By: Allee Feuerman
On Wednesday, Oct. 3, the Women’s Center of Greater Danbury hosted the “Silent Witness” exhibit in Western Connecticut State University’s Westside Campus Center. The event showcased visual representations of victims who have lost their lives to domestic violence in hopes to honor, remember and promote ambition for change.
Silhouette cutouts of women and men covered the tables, painted in red to represent the deceased victims in the local area, or in silver to represent students across the country who have died due to domestic violence. Attached to each cutout was the name of a real victim and his or her story.
WCSU students were encouraged to read the victims’ stories, like that of Lisa Malo, a Danbury resident who was killed in 1992 at the age of 25.
“She was a student at Henry Abbott Vocational-Technical School and was studying to be a Licensed Practical Nurse,” her cutout read. “She was engaged to a man whom she had met three months before she was murdered. He stabbed Lisa 16 times as they argued over the future fate of their unborn child.”
Or the story of Racheal Wiest, who was “a sophomore at Nimitz High School in Irving, TX.” According to her cutout, the 16-year-old was “an AP and A/B Honor Roll student and determined to become a Sooner at Oklahoma University. She was a country girl at heart and loved to dance. On May 25, 2019, Racheal met with her ex-boyfriend to discuss their relationship that ended over two weeks prior, after a year of dating. When she refused to have sex with him, she attempted to leave and he blocked her from leaving, strangled and killed her.”
Sharing these stories brings awareness to violence occurring in domestic adult relationships while also honoring the lives of these victims. The Silent Witness National Initiative has been educating the public in order to end domestic violence homicides since 1990. All 50 states and 23 countries have participated in the movement to acknowledge the men and women who die each year due to domestic violence.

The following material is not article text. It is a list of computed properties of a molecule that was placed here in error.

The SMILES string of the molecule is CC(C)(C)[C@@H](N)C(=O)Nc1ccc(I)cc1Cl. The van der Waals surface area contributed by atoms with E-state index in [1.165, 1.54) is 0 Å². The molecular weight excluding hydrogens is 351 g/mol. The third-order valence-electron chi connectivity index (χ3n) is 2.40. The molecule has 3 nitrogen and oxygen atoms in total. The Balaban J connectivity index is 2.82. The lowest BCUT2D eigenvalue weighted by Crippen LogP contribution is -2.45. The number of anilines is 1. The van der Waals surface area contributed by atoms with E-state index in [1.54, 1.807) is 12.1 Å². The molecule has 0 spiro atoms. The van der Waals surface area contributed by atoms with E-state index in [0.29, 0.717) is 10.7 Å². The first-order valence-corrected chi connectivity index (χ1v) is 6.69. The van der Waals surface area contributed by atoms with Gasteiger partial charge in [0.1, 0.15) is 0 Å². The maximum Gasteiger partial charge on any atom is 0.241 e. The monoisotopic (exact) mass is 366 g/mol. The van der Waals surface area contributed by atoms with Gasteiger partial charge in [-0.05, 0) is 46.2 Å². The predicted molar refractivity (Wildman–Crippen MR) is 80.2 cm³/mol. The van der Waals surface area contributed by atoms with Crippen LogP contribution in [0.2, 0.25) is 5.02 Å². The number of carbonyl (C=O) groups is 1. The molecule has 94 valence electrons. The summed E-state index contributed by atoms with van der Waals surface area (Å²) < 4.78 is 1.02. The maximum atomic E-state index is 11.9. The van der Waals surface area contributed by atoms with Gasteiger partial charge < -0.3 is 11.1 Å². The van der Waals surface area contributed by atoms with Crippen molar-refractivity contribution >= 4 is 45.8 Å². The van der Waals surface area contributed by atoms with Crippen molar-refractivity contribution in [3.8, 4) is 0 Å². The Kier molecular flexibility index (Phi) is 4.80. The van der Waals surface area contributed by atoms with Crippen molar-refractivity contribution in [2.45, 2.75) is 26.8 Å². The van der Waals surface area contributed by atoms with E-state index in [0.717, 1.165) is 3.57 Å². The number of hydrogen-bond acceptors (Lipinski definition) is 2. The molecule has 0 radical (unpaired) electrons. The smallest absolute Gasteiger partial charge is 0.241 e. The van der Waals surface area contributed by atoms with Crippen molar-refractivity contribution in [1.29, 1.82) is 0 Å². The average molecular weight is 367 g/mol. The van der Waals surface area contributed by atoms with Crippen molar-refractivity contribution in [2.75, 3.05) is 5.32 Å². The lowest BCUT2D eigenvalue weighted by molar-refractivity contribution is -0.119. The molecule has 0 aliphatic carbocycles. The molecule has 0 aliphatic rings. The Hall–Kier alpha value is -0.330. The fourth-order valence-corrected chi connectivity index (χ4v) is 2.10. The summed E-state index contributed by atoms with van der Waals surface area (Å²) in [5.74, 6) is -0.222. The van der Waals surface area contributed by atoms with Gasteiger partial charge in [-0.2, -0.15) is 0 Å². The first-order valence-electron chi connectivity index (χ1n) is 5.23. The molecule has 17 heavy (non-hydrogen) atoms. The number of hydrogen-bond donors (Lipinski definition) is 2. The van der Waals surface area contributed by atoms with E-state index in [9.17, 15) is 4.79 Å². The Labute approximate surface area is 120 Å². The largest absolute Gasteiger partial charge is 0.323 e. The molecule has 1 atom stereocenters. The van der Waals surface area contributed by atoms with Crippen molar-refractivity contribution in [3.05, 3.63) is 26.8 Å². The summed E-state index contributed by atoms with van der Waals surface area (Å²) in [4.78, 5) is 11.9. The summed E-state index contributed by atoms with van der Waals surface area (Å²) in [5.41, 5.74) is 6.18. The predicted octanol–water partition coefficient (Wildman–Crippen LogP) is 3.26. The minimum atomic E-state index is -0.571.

Central to the mission of the Silent Witness National Initiative is the belief that every story needs to be heard and remembered. With the help of organizations like the Women’s Center and WCSU, these stories will not go untold.
Since 2007, WCSU has teamed up with the Women’s Center to provide “on-campus counseling and advocacy for dating violence, sexual assault, sexual harassment, and stalking.” The Women’s Center provides free, confidential counseling and advocacy, crisis intervention, prevention education and a 24-hour hotline for victims of domestic violence and sexual assault.
“It is important to engage the community and help people realize that things like domestic violence and sexual assault are happening all around us,” said Sydney Trezza, Director of Campus Counseling and Advocacy for the Women’s Center of Greater Danbury. “By acknowledging its presence we can then, as a community, begin to do things to prevent them from happening like believing survivors, calling out negative behaviors, and challenging victim-blaming or negative language.”
Trezza, a graduate of WCSU, earned her Masters of Science in Clinical Mental Health and has developed a passion for helping victims of sexual assault and domestic violence. “The hope, strength, and resilience I see in the individuals I work with is unlike anything else, and that makes me want to do everything I can to help people in these situations,” she said, adding, “the longer I work at the Women’s Center with victims and survivors the more passionate I become because I realize just how meaningful it is to support, validate, and believe survivors of abuse.”
The Women’s Center of Greater Danbury will host more events at WCSU throughout the semester in order to “shift the culture to one that is free from domestic, dating, and sexual violence,” said Trezza. This week, on Thursday, Oct. 10, as a continuation of The Silent Witness exhibit, the Women’s Center will host a candlelight vigil of remembrance in the Women’s Center Community Room, located at 2 West St. in Danbury, at 6 p.m. to honor victims of sexual assault and domestic abuse and their families.
“By hosting events like Silent Witness, the Clothesline Project, and so much more, we make our presence more known to students, which allows us to engage and get to know the community and allows students to get to know us,” Trezza said.
WCSU students are encouraged to utilize the services that the Women’s Center offers, either on campus or at their West Street location.
If you or someone you know is suffering from domestic violence or sexual assault, contact the Women’s Center of Greater Danbury at email@example.com.
You can also access their 24 hour hotlines listed below:
Sexual Assault hotline: 203-731-5204
Domestic Violence: 203-731-5206